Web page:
The Century Foundation (TCF), a progressive think tank, today launched a new project that explores the dual crises of rising violence and repression and the shrinking space for individual rights in the Middle East and around the globe. Led by TCF senior fellows Thanassis Cambanis and Michael W. Hanna, the project brings together more than 20 of the world’s leading academics and activists to discuss how to reverse the global assault on pluralism, advance universal rights in both policy and in practice, and begin setting the Middle East on a new path rooted in inclusive citizenship.

The launch of Citizenship and Its Discontents: The Struggle for Rights, Pluralism, and Inclusion in the Middle East follows two-plus years of research, interviews, and discussion among the members of the working group, supported by the Henry Luce Foundation. Over the next five weeks, TCF will be releasing various report-length policy papers, expert Q&As, videos, and podcasts in both English and Arabic, culminating in a series of public events in the U.S., Europe and the Middle East beginning in May 2019, and the publication of an edited volume this fall.

“Pluralism and rights are under threat across the globe, from increasing violence against minorities in the Middle East, to resurgent white supremacist movements and attacks on immigrants in the United States and Europe,” said TCF’s Cambanis. “While many of our current crises seem dire, they also present opportunities to reimagine and recommit to fostering inclusive citizenship. We hope this project contributes to those efforts underway, and helps put respect for universal rights and equal treatment back where they belong.”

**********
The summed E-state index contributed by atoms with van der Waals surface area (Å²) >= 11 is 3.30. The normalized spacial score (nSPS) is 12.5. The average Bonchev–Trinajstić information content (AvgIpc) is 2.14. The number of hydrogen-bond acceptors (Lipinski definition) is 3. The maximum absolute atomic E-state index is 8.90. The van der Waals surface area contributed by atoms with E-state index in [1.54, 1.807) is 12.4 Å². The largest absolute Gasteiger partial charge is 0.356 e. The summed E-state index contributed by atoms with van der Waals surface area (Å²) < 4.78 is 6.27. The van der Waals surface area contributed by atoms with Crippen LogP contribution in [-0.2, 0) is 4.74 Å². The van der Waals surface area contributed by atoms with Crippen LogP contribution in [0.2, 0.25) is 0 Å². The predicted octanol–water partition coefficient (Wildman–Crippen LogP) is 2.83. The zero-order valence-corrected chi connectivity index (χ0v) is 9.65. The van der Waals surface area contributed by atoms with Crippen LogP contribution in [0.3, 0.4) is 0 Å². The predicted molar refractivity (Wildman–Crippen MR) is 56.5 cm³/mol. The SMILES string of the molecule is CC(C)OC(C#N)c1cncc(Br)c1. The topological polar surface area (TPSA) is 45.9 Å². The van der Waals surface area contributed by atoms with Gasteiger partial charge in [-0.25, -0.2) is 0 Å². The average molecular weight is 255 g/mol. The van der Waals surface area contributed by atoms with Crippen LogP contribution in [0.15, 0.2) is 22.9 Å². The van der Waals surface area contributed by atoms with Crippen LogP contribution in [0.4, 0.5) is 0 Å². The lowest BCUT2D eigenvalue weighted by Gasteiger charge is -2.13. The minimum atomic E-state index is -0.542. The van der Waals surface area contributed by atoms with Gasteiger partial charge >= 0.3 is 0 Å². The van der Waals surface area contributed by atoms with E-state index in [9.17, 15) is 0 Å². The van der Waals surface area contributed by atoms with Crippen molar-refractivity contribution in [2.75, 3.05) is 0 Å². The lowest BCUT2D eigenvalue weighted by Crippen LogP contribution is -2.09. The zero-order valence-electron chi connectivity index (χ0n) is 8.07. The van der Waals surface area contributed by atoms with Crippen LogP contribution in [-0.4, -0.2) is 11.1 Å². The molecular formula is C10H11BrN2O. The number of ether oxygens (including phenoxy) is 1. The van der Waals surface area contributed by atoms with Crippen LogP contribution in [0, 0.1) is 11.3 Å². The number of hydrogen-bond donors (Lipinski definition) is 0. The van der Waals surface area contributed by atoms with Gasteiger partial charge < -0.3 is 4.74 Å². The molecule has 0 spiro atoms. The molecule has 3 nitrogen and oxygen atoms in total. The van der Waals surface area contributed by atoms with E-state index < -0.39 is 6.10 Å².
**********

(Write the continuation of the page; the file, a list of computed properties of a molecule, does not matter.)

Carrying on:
The project kicked off today with the publication of four reports and one Q&A, which are summarized and linked below. TCF also released a 90-second video, which overviews the goals and origins of the project, as well as a new podcast, in which Cambanis and Hanna are joined by Lina Attalah, Karl Sharro, and Rabab El-Mahdi for a discussion on the basis of individual rights and how to create inclusive forms of citizenship.

First Batch of Reports — Published Wednesday, April 10

Report #1: “Reviving the Quest for Universal Rights,” authored by Thanassis Cambanis. This report examines the rise of violent repression and identity-based conflict in the Middle East in the decade after the Arab uprisings. Cambanis argues that this crisis, which is part of a global phenomenon, also presents an opportunity to reinvigorate concepts too long taken for granted—namely, citizenship, belonging, and the right to claim rights.

Report #2: “The Waning Relevance of the Sunni-Shia Divide,” authored by Fanar Haddad. This report looks at the political relevance of sectarianism in the Middle East today. Focusing on Iraq, Haddad argues that sectarian dynamics are no longer the chief driver of political instability, overtaken in part by recent developments including the rise of the Islamic State, the normalization of political Shiism, and changes in Iraq’s system for the apportionment of political office.  

Report #3: “The Retreat from Universalism in the Middle East and the World,” authored by Karl Sharro. This report examines the rise of identity politics in the Middle East, arguing that these impulses—which often find support in Western scholarship and cultural discourse—impede the search for pluralistic and democratic alternatives in the Middle East. In a region mired in sectarian violence, Sharro emphasizes the urgency to revive universalist ideals over identity-based movements.